For those of you who think recycling is something that just came about within the last few decades, think again!

First It Was Paper

Over a thousand years ago is where we find some of the first records of recycling. It began in Japan with paper recycling.  Used in art works, paintings and poetry, recycled paper was considered even more precious than virgin paper. 

America’s Recycling Start

Seven hundred years later, it wasn’t until  the late 1600’s that recycling began in earnest in America. The Rittenhouse Mill in Philadelphia was the first to begin and took in linen and cotton rags for recycling. These items were then turned into paper and used for printings of mostly newspapers and bibles.

The War

When World War II hit, it became a source of national pride to join in the recycling efforts. Tin, rubber, steel, and paper were collected and recycled in order to save money for the war efforts. This was a beginning of turning the tide toward recycling awareness and usefulness.

Goes Mainstream

The 1960’s gave us curbside pick-up of yard waste, metals, and paper around the county. Separate waste streams collected at the curb become commonplace.


During the 70’s we saw a change in the movement, placing emphasis on government backed initiatives that helped to generate public awareness of conservation efforts and green development. The first Earth Day was celebrated on April 22, 1970.


Awareness and stricter rules take shape, for example New Jersey enacts the nation’s first universal mandatory recycling law, which requires all residents to separate recyclables from their trash. By the 80’s America had 10% recycling participation.


National recycling continues to grow, where by the mid-90’s 20% of the U.S. is participating.


Always being one of the environmental leaders, California began curbside organic waste collection in 2000.

In a huge move by the fast food chains, McDonalds finally replaced Styrofoam cups with paper ones around 2012.

Also in 2012, San Francisco achieved an 80% diversion rate for its waste. You can see how far the recycling process has come and it is only becoming more accessible and widespread as time goes on.

History of Upcycling

Upcycling is a form of recycling where instead of turning waste into new materials, you can take a product that you would otherwise throw away and give it a new use in life. This is where creativity and ingenuity come into practical practice, updating and renewing old items.


Peddlers who traveled across the country selling goods were also widely known for buying materials as well. Families used meat-bones for crop fertilizer, and rags to make paper as a few examples. Some of the upper class women would have their dresses simply modified to fit the current style trends, changing out sleeves and collars to stay relevant.

Depression Era

Of course during the great depression everything was in scarce supply and nothing went to waste. Flour sacks were turned into clothes, tires used for shoe bottoms and boots, every part of an animal was used- fur, feathers, meat, bones. Old dresses were fashioned into aprons. Rags were made into rugs. Leftover food was turned into tomorrow’s lunch or composted for fertilizer.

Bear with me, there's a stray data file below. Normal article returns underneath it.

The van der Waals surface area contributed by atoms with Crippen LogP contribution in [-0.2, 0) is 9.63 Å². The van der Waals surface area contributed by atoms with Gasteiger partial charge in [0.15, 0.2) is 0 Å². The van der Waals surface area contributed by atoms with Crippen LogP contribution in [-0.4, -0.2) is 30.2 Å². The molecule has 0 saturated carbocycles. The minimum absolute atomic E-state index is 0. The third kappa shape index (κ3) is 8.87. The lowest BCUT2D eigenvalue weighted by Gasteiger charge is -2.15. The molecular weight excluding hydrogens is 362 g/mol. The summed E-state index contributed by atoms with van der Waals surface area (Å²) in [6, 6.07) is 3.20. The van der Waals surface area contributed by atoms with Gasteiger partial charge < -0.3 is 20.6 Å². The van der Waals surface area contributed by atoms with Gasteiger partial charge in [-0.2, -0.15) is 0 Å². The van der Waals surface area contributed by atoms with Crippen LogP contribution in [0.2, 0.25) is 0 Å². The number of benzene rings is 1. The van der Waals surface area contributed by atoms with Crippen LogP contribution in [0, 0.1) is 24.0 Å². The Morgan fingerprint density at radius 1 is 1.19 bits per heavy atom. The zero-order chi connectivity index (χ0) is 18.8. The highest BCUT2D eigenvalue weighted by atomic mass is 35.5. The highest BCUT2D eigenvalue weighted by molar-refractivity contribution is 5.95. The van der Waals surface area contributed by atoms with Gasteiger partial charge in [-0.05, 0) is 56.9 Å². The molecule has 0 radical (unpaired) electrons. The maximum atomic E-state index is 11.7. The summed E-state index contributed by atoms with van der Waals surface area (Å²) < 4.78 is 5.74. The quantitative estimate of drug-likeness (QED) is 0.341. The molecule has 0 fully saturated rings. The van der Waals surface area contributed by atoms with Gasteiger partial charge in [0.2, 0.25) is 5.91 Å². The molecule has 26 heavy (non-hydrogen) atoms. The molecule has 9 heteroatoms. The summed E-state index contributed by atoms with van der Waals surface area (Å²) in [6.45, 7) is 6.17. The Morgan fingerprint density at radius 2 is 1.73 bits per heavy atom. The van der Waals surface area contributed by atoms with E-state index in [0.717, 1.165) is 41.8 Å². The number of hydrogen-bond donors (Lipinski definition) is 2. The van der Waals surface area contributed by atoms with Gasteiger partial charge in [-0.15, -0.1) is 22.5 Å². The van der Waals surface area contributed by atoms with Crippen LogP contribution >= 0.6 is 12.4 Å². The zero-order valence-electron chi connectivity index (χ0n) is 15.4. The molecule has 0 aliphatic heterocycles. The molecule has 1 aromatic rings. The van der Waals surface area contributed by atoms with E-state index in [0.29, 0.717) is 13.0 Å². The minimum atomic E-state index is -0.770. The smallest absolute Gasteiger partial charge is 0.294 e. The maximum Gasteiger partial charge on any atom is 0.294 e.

21st Century

Upcycling changed in the mid 2000’s after the big economic crash; America had turned into a consumer culture. One-time use and instant gratification were the norm. Once money becomes tight, people begin to look at their possessions in a different way. As a society, at the same time we also gained a more eco-conscious awareness, understanding the importance of the environment.

Online forums like Pinterest and the homemade craft site Etsy both saw dramatic increases in popularity as Americans began to appreciate the ingenious reuse of materials into the practical or into works of individual art.

Instead of throwing out clothing, jewelry, or furniture, people are learning how to reinvent these items into something new. 

A fun example of upcycling.

Upcycling Can Help Many

Changing your perspective from one of, once something is broken or worn out it is no longer valuable, to one of looking at the same item with new eyes, opens up a world of possibilities. The college student short on cash can upcycle their out of fashion jeans by adding a few seams and rips instead of buying a new pair. Home owners can renovate with salvaged or second hand materials. A family on a budget can upcycle old clothes into clothes for the kids. 

This innovative spirit and environmental consciousness has led to upcycling in nearly all areas of life. From green companies to your own home, people are looking to save money and to save the planet. Upcycling does both.

One company that is part of the environmental movement is Remoov. They provide one-stop hauling service, selling, recycling, or donating any items you no longer want. Their partner store, The Local Flea, is the bricks and mortar as well as an online store where all gently used items are bought and sold.

Think Before You Throw!

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